The Children's Mental Health Network was thrilled to read an article in the LA Times that focused on the... wait for it... integrated approach to health care! Slowly but surely folks, people are beginning to pick up on the virtues of integrated care, not to mention the fact that it the future of mental health does not reside in a silo. Have we mentioned that the future is now?
The article profiles Family services, Inc., a low-income mental health clinic in Gaithersburg, MD.
- "Clinic director Amy Van Grack was treating one of her regular patients when she realized the patient was homeless, pregnant and hadn’t seen a primary care doctor in months. So Van Grack walked the patient down the hall to meet with one. In addition to therapists, counselors and psychiatrists, FSI in December added a medical clinic to its site. The idea: Individuals with behavioral health disorders are more likely to get the physical treatments they need when a doctor is readily available, affordable and near their mental health care provider."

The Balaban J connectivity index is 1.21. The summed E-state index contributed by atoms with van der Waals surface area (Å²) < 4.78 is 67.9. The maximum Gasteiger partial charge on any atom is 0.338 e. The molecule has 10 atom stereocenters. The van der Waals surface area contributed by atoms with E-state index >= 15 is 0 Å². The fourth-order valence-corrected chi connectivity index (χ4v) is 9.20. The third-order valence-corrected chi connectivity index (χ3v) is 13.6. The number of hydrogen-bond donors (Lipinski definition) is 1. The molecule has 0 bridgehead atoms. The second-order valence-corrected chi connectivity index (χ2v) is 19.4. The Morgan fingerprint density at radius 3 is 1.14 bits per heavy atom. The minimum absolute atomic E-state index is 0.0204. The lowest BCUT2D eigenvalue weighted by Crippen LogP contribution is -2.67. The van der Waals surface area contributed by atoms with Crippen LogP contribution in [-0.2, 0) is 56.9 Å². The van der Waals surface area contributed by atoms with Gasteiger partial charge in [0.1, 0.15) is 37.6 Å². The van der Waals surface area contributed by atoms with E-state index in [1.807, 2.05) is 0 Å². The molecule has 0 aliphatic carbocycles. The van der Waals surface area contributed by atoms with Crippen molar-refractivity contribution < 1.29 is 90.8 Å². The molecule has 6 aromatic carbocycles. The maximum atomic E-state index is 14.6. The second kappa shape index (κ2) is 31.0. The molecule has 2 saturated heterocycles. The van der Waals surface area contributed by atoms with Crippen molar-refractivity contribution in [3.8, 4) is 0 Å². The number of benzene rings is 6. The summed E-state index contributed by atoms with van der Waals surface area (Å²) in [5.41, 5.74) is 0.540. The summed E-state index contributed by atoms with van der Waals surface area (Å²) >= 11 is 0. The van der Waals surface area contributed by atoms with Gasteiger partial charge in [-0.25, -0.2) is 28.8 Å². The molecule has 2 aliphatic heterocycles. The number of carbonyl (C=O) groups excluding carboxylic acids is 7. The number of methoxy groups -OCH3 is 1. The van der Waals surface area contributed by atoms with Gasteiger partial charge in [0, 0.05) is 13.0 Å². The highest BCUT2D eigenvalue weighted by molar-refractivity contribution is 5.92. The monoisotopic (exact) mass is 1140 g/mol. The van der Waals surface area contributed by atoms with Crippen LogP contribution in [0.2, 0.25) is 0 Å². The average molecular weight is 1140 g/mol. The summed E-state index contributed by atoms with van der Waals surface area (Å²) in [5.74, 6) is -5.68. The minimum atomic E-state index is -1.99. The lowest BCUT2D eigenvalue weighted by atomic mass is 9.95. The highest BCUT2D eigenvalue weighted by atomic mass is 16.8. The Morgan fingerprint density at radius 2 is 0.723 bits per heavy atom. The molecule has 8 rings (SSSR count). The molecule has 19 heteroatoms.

“With the advent of health-care reform, services are going to need to be less redundant, more efficient, more patient-centered, less provider-centric,” said Mark McGovern, a psychiatry professor at Dartmouth University who has studied mental health integration.
Integration predates the Affordable Care Act, but the health-care bill did call for the creation of models (see video below) that allow patients to be managed by interdisciplinary teams of doctors. Payments will also shift from services to outcomes, so doctors will have more incentives to work together to cure a patient for good.
Trends being what they are, we will likely see more integration efforts like these in the adult population than in the child population at first, so Network faithful need to turn this article on to pediatric groups and health department officials overseeing child and family efforts. Integration works. Read the story here.